Eleftherios I. Paschalis
Harvard Medical School, USA
Paschalis completed his doctorate in Medicine, Ophthalmology, with excellence from Democritus University of Thrace, Greece in 2010. He began to work full-time as a senior research fellow at the Massachusetts Eye and Ear Infirmary (MEEI) under the guidance of professor Dohlman in 2011, and since then has become an integral and prolific member of the lab and the Boston keratoprosthesis group. Since his arrival, Paschalis’ Work has led to the filing of two patent applications, several published manuscripts in prominent peer-reviewed journals, and multiple presentations in national as well as international conferences. Paschalis’ research at MEEI extends to various areas of ophthalmology. His work involves improvements in Boston Keratoprosthesis, Development of novel implantable glaucoma valves and materials for vitreoretinal surgery. His recent research focus involves the mitigation of the ocular injuries following chemical burns. In 2013 Paschalis was promoted to Instructor at Harvard Medical School and Investigator at MEEI. In this role he continues to conduct research.
Purpose: The aim of this study was to evaluate early retinal damage after induction of ocular surface alkali burns and the protective effects of tumor necrosis factor alpha (TNF-a) blockade.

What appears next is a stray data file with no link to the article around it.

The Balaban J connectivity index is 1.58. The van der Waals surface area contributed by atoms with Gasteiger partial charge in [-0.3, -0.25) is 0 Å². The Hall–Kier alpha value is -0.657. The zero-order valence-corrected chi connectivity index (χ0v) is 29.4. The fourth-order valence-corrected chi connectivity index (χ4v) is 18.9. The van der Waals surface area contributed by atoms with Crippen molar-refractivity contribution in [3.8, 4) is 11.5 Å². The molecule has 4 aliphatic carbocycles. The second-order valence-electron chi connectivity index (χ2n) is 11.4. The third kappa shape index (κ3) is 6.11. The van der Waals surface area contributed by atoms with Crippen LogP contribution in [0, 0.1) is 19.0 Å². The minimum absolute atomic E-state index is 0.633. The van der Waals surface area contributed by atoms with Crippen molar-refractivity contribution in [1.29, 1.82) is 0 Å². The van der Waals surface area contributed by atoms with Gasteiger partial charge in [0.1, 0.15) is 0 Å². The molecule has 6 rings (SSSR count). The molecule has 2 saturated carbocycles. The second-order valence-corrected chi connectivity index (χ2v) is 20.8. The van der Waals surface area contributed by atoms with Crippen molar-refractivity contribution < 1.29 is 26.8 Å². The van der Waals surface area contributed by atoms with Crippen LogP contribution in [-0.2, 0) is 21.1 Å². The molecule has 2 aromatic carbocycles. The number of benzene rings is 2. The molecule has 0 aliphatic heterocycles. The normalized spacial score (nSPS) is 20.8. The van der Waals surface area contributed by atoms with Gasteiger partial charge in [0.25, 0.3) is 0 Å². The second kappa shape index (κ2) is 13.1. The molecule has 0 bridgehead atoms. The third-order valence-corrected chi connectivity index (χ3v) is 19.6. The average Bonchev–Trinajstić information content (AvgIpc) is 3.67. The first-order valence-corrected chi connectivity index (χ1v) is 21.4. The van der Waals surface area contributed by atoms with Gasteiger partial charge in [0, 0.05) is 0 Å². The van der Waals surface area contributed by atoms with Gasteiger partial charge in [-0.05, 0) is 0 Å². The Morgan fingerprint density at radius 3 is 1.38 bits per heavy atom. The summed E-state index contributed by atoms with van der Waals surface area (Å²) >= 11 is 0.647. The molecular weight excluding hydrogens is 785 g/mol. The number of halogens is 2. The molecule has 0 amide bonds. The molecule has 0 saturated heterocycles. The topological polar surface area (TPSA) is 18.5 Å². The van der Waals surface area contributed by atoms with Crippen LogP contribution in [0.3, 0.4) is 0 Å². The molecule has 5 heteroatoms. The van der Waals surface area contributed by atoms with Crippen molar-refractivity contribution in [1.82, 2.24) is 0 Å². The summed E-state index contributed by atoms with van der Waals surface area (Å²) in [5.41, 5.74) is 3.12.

Methods: Alkali injury was induced in mouse corneas by using 1 N NaOH. Retinal damage was assessed using a terminal deoxynucleotidyl transferase 29-deoxyuridine 5-triphosphate nick end labeling (TUNEL) assay, 15 minutes to 14 days postburn. Immune cell infiltration was assessed by CD45 immunolocalization. Retinal cytokines were quantified using the enzyme-linked immunosorbent assay for interleukin (IL) 1b, IL2, IL6, TNF-a, CCL5, and macrophage inflammatory protein- 1a. Protection against retinal damage was attempted with a single dose of either anti–TNF-a antibody (infliximab, 6.25 mg/kg) or control immunoglobulin G (IgG), administered intraperitoneally 15 minutes after the burn was inflicted. Corneal injury was evaluated by using TUNEL and CD45 immunolocalization and by quantifying corneal neovascularization.
Results: There was significant damage to the retina within 24 hours of the corneal burn being inflicted. TUNEL+ labeling was present in 80% of the retinal ganglion cells, including a few CD45+ cells. There was a 10-fold increase in the retinal inflammatory cytokines in the study groups compared with that in controls. A single intra- peritoneal dose of anti–TNF-a antibody, administered 15 minutes after the burn was inflicted, markedly reduced retinal TUNEL+, CD45+ labeling, and inflammatory cytokine expression, compared with that in the controls. Additionally, TNF-a blockade caused a marked reduction in corneal neovascularization, and in cornea TUNEL and CD45 labeling, 5 days after the burn was inflicted.
Conclusions: This study shows that alkali corneal burns can induce significant retinal damage within 24 hours. A single dose of anti–TNF-a antibody, administered 15 minutes after inflicting the burn, provides significant retinal and corneal protection. This could lead to the discovery of novel therapies for patients with alkali injuries.